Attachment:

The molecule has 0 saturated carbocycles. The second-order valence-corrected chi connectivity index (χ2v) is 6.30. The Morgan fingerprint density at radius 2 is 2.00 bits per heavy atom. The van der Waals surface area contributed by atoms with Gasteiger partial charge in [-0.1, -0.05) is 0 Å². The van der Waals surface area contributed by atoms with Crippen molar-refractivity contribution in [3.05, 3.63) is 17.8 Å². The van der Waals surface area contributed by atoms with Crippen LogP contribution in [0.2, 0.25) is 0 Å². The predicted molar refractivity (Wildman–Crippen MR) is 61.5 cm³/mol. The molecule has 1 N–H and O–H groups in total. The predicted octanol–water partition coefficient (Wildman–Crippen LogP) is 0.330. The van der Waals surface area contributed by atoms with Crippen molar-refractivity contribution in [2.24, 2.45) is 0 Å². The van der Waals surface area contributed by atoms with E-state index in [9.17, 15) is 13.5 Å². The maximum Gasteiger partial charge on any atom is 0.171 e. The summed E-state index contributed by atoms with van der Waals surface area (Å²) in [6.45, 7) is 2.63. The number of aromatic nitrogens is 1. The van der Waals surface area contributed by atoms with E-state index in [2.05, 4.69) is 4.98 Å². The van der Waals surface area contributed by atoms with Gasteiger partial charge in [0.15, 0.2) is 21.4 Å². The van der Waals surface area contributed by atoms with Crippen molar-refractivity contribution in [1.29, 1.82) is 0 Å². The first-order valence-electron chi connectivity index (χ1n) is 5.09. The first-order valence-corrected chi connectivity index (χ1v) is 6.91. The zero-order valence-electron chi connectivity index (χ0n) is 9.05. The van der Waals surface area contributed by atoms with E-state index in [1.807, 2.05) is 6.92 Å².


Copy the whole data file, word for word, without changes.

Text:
The molecule has 0 saturated carbocycles. The second-order valence-corrected chi connectivity index (χ2v) is 6.30. The Morgan fingerprint density at radius 2 is 2.00 bits per heavy atom. The van der Waals surface area contributed by atoms with Gasteiger partial charge in [-0.1, -0.05) is 0 Å². The van der Waals surface area contributed by atoms with Crippen molar-refractivity contribution in [3.05, 3.63) is 17.8 Å². The van der Waals surface area contributed by atoms with Crippen LogP contribution in [0.2, 0.25) is 0 Å². The predicted molar refractivity (Wildman–Crippen MR) is 61.5 cm³/mol. The molecule has 1 N–H and O–H groups in total. The predicted octanol–water partition coefficient (Wildman–Crippen LogP) is 0.330. The van der Waals surface area contributed by atoms with Crippen molar-refractivity contribution in [2.24, 2.45) is 0 Å². The van der Waals surface area contributed by atoms with E-state index in [9.17, 15) is 13.5 Å². The maximum Gasteiger partial charge on any atom is 0.171 e. The summed E-state index contributed by atoms with van der Waals surface area (Å²) in [6.45, 7) is 2.63. The number of aromatic nitrogens is 1. The van der Waals surface area contributed by atoms with E-state index in [2.05, 4.69) is 4.98 Å². The van der Waals surface area contributed by atoms with Gasteiger partial charge in [0.15, 0.2) is 21.4 Å². The van der Waals surface area contributed by atoms with Crippen molar-refractivity contribution in [1.29, 1.82) is 0 Å². The first-order valence-electron chi connectivity index (χ1n) is 5.09. The first-order valence-corrected chi connectivity index (χ1v) is 6.91. The zero-order valence-electron chi connectivity index (χ0n) is 9.05. The van der Waals surface area contributed by atoms with E-state index in [1.807, 2.05) is 6.92 Å².